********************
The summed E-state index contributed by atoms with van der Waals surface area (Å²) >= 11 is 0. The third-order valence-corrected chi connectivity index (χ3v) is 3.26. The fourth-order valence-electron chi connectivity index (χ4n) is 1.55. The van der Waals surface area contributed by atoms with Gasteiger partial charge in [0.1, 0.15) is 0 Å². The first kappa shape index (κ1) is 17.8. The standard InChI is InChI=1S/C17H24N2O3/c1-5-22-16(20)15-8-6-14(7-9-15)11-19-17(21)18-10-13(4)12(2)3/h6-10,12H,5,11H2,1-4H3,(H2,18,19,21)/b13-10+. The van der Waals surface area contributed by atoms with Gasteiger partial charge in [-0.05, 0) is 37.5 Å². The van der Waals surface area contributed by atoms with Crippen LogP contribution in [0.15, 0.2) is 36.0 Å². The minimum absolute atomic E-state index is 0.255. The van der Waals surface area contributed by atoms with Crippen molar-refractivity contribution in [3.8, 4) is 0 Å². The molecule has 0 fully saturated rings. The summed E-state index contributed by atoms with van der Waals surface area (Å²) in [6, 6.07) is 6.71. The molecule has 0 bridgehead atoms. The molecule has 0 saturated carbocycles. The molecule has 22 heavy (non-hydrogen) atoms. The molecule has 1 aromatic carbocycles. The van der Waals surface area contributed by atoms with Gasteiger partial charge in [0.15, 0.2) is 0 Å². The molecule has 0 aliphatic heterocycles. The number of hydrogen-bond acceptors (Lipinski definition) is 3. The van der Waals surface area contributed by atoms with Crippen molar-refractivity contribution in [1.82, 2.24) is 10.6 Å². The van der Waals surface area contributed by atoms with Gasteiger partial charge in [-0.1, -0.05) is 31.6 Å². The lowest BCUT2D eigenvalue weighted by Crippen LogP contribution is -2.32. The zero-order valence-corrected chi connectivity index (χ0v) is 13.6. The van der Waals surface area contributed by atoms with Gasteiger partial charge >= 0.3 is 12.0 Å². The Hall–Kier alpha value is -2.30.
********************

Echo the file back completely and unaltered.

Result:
The summed E-state index contributed by atoms with van der Waals surface area (Å²) >= 11 is 0. The third-order valence-corrected chi connectivity index (χ3v) is 3.26. The fourth-order valence-electron chi connectivity index (χ4n) is 1.55. The van der Waals surface area contributed by atoms with Gasteiger partial charge in [0.1, 0.15) is 0 Å². The first kappa shape index (κ1) is 17.8. The standard InChI is InChI=1S/C17H24N2O3/c1-5-22-16(20)15-8-6-14(7-9-15)11-19-17(21)18-10-13(4)12(2)3/h6-10,12H,5,11H2,1-4H3,(H2,18,19,21)/b13-10+. The van der Waals surface area contributed by atoms with Gasteiger partial charge in [-0.05, 0) is 37.5 Å². The van der Waals surface area contributed by atoms with Crippen LogP contribution in [0.15, 0.2) is 36.0 Å². The minimum absolute atomic E-state index is 0.255. The van der Waals surface area contributed by atoms with Crippen molar-refractivity contribution in [3.8, 4) is 0 Å². The molecule has 0 fully saturated rings. The summed E-state index contributed by atoms with van der Waals surface area (Å²) in [6, 6.07) is 6.71. The molecule has 0 bridgehead atoms. The molecule has 0 saturated carbocycles. The molecule has 22 heavy (non-hydrogen) atoms. The molecule has 1 aromatic carbocycles. The van der Waals surface area contributed by atoms with Gasteiger partial charge in [0.15, 0.2) is 0 Å². The molecule has 0 aliphatic heterocycles. The number of hydrogen-bond acceptors (Lipinski definition) is 3. The van der Waals surface area contributed by atoms with Crippen molar-refractivity contribution in [1.82, 2.24) is 10.6 Å². The van der Waals surface area contributed by atoms with Gasteiger partial charge in [-0.1, -0.05) is 31.6 Å². The lowest BCUT2D eigenvalue weighted by Crippen LogP contribution is -2.32. The zero-order valence-corrected chi connectivity index (χ0v) is 13.6. The van der Waals surface area contributed by atoms with Gasteiger partial charge >= 0.3 is 12.0 Å². The Hall–Kier alpha value is -2.30.